AfriForum and Solidarity today in the Northern Gauteng High Court served their applications for leave to appeal in their respective cases against the Department of Tourism. This comes after this department earlier announced that emergency relief to businesses in this industry that are affected by the COVID-19 crisis would be granted subject to racial criteria.
Solidarity argues that government has a responsibility to all citizens of the country, and that it is insane and immoral of government to insist that it has a right to discriminate.
“It is outrageous that relief funds are allocated in such a way. We are not talking about subsidies or support here. We are talking about a government which has forced an industry to its knees as a result of a cumbersome and harmful lockdown and which then decides that only business owners belonging to a certain race group may have access to emergency funding,” says Dr Dirk Hermann, Chief Executive of Solidarity.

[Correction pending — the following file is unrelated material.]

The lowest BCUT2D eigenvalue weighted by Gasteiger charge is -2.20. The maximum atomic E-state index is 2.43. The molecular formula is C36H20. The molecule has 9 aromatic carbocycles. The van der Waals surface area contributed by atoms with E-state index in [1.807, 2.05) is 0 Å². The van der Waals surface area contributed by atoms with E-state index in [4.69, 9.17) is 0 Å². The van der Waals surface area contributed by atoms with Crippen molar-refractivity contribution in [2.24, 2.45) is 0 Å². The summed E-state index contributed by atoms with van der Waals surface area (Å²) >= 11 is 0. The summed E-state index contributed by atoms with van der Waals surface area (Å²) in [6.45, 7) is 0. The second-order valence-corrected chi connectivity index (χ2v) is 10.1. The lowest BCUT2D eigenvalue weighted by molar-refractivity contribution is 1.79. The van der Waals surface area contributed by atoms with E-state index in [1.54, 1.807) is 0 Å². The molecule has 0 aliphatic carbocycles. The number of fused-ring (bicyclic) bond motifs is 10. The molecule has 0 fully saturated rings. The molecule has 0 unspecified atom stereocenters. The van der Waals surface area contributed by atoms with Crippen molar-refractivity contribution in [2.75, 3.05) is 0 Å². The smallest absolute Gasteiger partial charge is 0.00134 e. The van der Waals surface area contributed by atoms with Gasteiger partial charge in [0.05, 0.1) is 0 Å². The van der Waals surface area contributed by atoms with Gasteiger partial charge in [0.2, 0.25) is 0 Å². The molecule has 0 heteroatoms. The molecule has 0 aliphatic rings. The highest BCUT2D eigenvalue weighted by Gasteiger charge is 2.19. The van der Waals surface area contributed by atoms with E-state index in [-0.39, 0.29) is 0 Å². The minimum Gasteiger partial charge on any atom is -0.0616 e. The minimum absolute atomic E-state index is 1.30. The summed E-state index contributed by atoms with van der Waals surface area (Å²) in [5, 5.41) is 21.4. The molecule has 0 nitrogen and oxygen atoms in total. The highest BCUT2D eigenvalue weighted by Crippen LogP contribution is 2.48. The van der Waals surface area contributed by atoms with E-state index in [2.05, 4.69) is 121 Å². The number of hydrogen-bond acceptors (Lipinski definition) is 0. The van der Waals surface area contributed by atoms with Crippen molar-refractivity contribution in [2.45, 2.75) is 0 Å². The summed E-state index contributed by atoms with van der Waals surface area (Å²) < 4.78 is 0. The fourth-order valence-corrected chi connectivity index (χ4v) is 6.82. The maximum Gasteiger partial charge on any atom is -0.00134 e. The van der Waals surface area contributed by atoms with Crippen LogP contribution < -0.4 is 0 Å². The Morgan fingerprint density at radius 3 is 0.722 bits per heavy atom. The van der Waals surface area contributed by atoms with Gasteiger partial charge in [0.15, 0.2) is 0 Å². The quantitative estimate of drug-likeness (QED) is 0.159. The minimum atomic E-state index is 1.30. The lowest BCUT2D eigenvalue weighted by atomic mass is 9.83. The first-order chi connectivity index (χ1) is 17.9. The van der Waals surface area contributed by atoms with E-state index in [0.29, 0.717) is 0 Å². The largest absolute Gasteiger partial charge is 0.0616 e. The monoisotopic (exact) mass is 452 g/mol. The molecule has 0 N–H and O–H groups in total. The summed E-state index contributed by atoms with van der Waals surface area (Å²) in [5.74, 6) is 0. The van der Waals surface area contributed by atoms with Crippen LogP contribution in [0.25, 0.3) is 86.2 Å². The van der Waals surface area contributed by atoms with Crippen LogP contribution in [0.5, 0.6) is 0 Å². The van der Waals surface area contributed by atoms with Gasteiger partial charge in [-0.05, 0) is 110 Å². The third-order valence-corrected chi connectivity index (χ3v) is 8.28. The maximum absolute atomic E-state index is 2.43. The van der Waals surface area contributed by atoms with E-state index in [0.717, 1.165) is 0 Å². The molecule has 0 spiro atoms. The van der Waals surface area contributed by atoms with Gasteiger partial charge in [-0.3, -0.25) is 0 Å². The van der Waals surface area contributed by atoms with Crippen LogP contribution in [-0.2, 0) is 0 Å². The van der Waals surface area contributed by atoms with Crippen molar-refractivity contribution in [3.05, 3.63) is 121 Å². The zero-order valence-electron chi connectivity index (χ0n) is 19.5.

AfriForum points out that the COVID-19 crisis has exposed government’s true colours and its racially-driven goals, which means that minorities will once again have to think about ways to look after themselves and after each other amid hostility from a government that certainly does not want to look after the interests of all citizens, especially in a time of crisis.
According to Kallie Kriel, AfriForum’s CEO, the application for leave to appeal is but the beginning of a legal process which AfriForum is prepared to ultimately take to the highest court in the country and even challenge it internationally. “It is important that legal certainty be obtained on whether it may happen that in the current constitutional dispensation minority rights can be subordinated to such an extent that even during an emergency situation minorities can be blatantly discriminated against,” Kriel added.